5 . 1 . THE GF.NERAI. D U T Y T O C O - O F ERATH

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Article 31 constitutes the Regulation's general and overarching duty of co-operation.

It imposes a mutual duty of co-operation on the liquidators of the various proceedings

that may be pending simultaneously. It maybe noted, however, that according to the

letter of Article 31 this duty only governs the liquidator in the main and the liquidators

in the secondary proceedings. The duty imposed by Article 31 appears not to cover

the situation where two or more independent territorial proceedings regarding the

same debtor are pending. It maybe asked whether it was the intention to limit the duty

of co-operation in this w a y . > l A further limit on the scope ol the duty to co-operate

exists in the fact that it is imposed only on liquidators but not on the courts themselves.

According to the first paragraph of Article 31 the liquidators shall be 'duty bound to

communicate information to each other'. Any information they receive and which may

be relevant to the other proceedings should be communicated 'immediately'. 'I he

information should in particular concern the progress made in the lodging and verifying

of claims and all measures aimed at terminating the proceedings. The Report

Virgds-Schmit adds information as to the assets, actions of avoidance and payment

against third parties and the realisation of the assets."1 . The duty mutually to share

and disclose all relevant information is subject to national rules concerning, tot instance,

the protection of personal information.

Article 3 1 ( 2 ) provides t h a t ' j s ] ubject to the rules applicable to each proceedings', the

liquidators in main and secondary proceedings'shall be duty bound to co-operate with

each other'. The preamble makes clear that what is envisaged here is close co-operation,

which is regarded as the main condition to secure the necessary level of co-ordination

( it', berends, 279. I or jurisdiction see Article 3(4!; the debtor must li.ne his or her centre o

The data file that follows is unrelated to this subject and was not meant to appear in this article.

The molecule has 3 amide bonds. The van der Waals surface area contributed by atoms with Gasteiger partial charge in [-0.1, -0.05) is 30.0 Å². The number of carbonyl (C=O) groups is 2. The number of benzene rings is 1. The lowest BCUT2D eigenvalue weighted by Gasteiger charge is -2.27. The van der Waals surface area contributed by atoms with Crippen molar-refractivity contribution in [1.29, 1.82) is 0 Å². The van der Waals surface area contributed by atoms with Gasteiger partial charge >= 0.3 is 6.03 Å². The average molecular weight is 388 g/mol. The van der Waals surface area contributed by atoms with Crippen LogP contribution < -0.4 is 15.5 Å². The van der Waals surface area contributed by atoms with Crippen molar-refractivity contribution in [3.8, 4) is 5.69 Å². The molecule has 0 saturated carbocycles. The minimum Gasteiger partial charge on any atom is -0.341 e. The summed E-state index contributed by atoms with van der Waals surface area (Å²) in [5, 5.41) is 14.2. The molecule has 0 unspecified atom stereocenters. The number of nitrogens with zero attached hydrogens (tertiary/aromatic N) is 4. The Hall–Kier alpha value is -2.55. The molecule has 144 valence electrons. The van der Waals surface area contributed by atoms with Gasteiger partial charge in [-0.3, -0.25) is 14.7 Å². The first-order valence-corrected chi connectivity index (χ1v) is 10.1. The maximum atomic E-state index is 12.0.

interest in a Member State lor the Regulation to be applicable.

between the various p r o c e e d i n g s . " The duty's (potential) strength is reinforced in

the Report, although it dedicates no more than a single, short comment on it. The

liquidators are under an obligation to consult each other as to the course and coordination

ot the proceedings, and to facilitate their respective t a s k s . > n

The duty to co-operate is made specific for a particular situation in Article 3 1 ( 3 ) .

According to the third paragraph the liquidator in secondary proceedings is under

a duty to give the liquidator in the main proceedings 'an early opportunity of submitting

proposals on the liquidation or use of the assets in the secondary proceedings'.

This specific duty of co-operation reflects the Regulation's desire to accord a degree

of primacy to the main proceedings. In particular, timely notification as to the realisation

or use of assets in secondary proceedings will enable the liquidator in the main

proceedings to make an informed choice whether to request a stay of the secondary

proceedings pursuant to Article 33.

The Report Virgos-Schmit concludes that the consequences of a possible breach of

any of the obligations of Article 3 1 - for instance, liability of the liquidator - are to

be determined in accordance with the applicable national law.: s It is submitted this

comment should be read with some care. It does not in any event allow for the conclusion

that 'any sanction under national law may well prove to be a hypothetical sanction';

or, that 'implementation of Article 31 will to a large extent depend on the goodwill

of those involved'. ^ The source of these duties is Community law (the Regulation)

and not the national law of the Member States. This holds even though the duties of

communication and co-operation are subject to 'rules restricting communication of

information' and 'rules applicable to each proceedings' respectively. Member States

are therefore not entirely free in sanctioning these duties. Although the choice and

determination of t he sanctions is left to the Member States, the Regulation must not

be rendered ineffective. It is consistent case-law of the Court of Justice at least to

require the sanctions chosen by the Member States to be 'effective'.^''